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The Enron distraction
By Ted Lang
More than enough has already been written and commented on relative to the corporate and accounting abuses in the Enron affair. The largest bankruptcy in America's history does indeed serve, in and of itself, as a major distraction to virtually all other current events. That the liberal media's motives hang inexorably upon an imminent revelation that a member or members of the Bush administration, is or are directly and criminally involved, is appreciated by virtually all not severely challenged intellectually.
Enron is not only a major distraction as concerns both private and public sector malfeasance but has been marketed by the news media such that the obvious becomes the nebulous. For example, all are aware of the innumerable contributions made to politicians on both sides of the aisle, but where are the queries centering on the reasons such contributions were made in the first place?
The firewall of precedent invokes the sophisticated revelation that this is how things are done in the real world, so get over it! This is how the big boys play the game of politics, and there is nothing at all unusual about the power brokers exclusively dealing each other cash originating from others who are the non-players yet its potential victims.
The Clinton administration disbursed $1.73 billion to Enron through various government agencies during the nineties. Enron power brokering was aggressively touted as a clean environmentally sound alternative to the coal burning electric power generating plants in 22 states across the nation during that time. And Clinton fenced out of existence the richest, largest, clean-burning compliant coal deposits on the planet by executive order, putting the 1.7 million-acre Escalante Staircase National Monument in Utah off limits to mining. Consider the foregoing relative to Enron's involvement in the California energy crisis and the bogus Kyoto non-treaty, the latter attacking coal-burning energy generation as an anti-environmental source of severe global warming.
Not accepting the norm, but challenging it as evolving into the principal contributory factor of "campaign finance abuses" now in need of reform, the end product will once again be directed at the very innocent little people who have been the very ones victimized in the first place!
Investigators, who should be impartial and in no way connected to the money deals between Enron and Congress, should be inquiring as to the amounts, dates, and specific nature of each and every contribution made to those on both sides of both chambers of Congress! It should not be taken for granted that, "This is the way things are done." Why are these things being done? Don't the people in Congress make enough money? Why do they need additional donations? What do the donors expect in return?
Once these basic questions are posed, some things previously convoluted become quite clear. The only reason that the contributions to Congress by Enron have surfaced is due to the nature and magnitude of the scandal, which has exposed "politics as usual" to the public. But how many dollars, and to whom, and for what reasons, were given to Congress by General Electric? How many by General Motors? How many by General Dynamics? The only reason we're not asking these questions is because the corrupt system's sycophants and primary beneficiaries in the media are ignoring these aspects as though they were a non-existent facet of this outrageous debacle. Where do politicians spend most of their campaign money?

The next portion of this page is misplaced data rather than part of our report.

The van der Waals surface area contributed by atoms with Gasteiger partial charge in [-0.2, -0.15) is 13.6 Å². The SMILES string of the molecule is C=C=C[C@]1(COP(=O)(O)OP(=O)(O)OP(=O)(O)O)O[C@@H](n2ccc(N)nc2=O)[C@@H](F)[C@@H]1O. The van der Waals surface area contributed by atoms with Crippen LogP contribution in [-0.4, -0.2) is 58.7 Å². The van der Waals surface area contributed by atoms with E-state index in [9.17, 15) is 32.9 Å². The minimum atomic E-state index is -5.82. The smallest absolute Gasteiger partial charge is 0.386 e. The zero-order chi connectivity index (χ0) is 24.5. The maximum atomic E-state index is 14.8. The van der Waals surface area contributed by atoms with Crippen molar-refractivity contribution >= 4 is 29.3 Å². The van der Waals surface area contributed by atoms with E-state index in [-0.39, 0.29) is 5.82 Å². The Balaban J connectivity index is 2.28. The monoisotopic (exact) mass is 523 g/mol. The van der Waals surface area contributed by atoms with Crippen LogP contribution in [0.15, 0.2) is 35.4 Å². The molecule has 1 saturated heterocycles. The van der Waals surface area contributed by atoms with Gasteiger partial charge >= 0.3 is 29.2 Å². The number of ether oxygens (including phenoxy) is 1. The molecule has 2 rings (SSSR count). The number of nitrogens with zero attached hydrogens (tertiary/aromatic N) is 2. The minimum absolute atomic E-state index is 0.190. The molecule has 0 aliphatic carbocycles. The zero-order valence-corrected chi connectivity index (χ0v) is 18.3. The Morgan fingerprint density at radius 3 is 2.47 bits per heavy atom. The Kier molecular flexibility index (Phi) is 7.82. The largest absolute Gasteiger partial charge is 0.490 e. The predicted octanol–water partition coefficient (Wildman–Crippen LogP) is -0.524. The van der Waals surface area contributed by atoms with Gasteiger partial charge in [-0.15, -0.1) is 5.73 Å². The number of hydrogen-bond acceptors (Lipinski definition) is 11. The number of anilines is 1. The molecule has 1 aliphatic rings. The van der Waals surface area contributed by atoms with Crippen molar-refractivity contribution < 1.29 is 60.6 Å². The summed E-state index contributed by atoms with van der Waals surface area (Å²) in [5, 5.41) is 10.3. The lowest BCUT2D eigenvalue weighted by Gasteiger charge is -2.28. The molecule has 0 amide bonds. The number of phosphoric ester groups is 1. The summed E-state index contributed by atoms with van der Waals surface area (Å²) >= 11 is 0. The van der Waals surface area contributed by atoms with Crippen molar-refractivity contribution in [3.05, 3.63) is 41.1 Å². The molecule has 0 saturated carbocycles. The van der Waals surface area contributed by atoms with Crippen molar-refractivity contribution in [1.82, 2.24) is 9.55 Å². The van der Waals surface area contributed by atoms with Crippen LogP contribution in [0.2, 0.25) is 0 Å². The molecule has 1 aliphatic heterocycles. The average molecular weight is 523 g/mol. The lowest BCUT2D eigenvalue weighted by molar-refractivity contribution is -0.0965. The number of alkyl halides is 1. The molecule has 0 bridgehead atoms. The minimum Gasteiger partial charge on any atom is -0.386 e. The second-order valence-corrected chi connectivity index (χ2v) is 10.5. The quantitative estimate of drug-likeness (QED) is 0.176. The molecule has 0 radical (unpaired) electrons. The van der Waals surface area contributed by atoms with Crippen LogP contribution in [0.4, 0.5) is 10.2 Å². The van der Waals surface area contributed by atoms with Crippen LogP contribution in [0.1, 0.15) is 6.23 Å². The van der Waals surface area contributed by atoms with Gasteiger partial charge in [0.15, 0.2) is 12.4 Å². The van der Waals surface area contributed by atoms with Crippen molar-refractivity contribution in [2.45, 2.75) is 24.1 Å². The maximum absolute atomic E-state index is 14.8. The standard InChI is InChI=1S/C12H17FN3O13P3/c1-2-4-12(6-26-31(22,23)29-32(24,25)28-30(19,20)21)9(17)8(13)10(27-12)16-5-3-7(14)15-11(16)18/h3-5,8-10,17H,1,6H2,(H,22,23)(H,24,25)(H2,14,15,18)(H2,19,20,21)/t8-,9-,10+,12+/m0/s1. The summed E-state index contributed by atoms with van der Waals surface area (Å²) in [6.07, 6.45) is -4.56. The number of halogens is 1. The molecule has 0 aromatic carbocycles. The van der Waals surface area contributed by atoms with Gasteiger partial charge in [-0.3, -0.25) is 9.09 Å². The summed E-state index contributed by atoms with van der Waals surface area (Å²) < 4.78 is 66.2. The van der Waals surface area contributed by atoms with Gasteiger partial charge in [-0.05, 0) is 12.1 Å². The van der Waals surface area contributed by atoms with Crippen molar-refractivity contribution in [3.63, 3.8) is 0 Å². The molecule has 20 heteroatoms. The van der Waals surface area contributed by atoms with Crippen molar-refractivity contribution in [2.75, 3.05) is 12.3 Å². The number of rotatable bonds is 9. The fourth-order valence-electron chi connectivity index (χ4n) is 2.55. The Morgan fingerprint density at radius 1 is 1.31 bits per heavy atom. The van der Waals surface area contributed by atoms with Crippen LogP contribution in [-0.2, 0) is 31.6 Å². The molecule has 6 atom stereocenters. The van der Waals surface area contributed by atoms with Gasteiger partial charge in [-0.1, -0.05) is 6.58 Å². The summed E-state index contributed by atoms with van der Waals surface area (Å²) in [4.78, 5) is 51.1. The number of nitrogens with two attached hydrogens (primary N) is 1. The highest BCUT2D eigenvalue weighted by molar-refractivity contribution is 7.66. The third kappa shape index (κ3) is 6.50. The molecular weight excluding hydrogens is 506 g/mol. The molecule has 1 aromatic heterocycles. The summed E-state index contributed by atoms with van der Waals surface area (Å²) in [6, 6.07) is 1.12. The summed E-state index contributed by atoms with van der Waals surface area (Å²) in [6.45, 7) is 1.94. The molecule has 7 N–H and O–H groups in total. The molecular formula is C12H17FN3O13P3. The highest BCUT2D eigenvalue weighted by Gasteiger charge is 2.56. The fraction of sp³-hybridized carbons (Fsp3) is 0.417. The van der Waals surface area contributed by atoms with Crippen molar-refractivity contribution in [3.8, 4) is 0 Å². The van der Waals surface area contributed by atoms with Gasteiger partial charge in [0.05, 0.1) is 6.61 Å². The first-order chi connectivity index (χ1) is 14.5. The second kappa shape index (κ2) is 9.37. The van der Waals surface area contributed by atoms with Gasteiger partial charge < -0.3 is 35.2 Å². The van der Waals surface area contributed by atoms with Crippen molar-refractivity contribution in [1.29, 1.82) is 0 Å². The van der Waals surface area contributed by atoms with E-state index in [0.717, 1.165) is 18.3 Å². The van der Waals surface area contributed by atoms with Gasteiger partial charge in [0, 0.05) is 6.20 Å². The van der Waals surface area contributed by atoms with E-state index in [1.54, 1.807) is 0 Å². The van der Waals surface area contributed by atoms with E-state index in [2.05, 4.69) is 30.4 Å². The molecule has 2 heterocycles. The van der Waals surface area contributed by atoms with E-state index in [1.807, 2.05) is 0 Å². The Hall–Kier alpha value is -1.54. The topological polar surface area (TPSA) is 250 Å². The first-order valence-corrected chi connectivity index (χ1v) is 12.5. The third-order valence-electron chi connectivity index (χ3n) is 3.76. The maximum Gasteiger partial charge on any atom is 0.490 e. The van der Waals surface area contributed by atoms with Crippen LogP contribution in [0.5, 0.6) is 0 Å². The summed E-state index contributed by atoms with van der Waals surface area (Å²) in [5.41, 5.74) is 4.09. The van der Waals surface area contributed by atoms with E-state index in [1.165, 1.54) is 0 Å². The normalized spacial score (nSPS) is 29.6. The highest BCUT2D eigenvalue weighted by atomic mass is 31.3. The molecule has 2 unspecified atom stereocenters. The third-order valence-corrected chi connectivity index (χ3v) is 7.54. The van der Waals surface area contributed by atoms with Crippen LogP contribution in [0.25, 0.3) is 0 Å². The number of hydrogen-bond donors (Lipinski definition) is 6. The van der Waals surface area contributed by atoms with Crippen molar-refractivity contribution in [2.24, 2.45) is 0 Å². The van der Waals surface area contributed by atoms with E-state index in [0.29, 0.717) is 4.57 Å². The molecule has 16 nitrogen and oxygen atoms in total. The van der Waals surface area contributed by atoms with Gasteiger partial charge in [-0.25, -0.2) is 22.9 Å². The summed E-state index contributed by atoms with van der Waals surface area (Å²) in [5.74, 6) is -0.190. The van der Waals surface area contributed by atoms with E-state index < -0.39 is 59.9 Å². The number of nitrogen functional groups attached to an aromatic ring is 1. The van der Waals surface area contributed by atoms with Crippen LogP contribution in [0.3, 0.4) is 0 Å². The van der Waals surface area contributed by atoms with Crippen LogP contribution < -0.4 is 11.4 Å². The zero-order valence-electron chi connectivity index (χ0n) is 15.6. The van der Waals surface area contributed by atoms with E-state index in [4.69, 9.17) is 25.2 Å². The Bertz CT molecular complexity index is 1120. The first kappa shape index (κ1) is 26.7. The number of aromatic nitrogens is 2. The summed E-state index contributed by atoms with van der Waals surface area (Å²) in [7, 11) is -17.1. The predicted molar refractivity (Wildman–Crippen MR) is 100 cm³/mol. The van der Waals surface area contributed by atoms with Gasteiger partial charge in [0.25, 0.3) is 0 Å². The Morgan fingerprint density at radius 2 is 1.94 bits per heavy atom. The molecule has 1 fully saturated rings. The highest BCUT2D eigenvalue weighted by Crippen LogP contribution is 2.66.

Is it possible that the Kyoto "treaty," requiring, as is the case with any other treaty proposal, a two-thirds majority of the Senate, was so aggressively touted by the Clinton administration because it had as its primary intent a quasi-monopolistic posturing for Enron's sole enrichment? Had all in the Senate, including Democrats, refused to consider this "treaty," signed only by Clinton and Gore and therefore non-binding, because of the realization of the disastrous effect it would have on our economy, or was it because many other American industries together contributed more heavily to Congress than Enron itself?
Clearly, all in Congress should recuse themselves. Isn't it telling that the ranting attack by Senator Ernest "Fritz" Hollings, D-South Carolina, on the Bush administration, takes on an ironic twist against the backdrop of this multi-faceted absurdity of events? In his feeble attempt at humor and feigned outrage, Hollings dispatched "cash and carry government," citing unproven Bush wrongdoings and calling for an Independent Prosecutor so recently and vehemently objected to by Democrats when rallying to defend Clinton. Indeed, an independent investigation is in order -- but by whom?
(c) 2002. Theodore E. Lang
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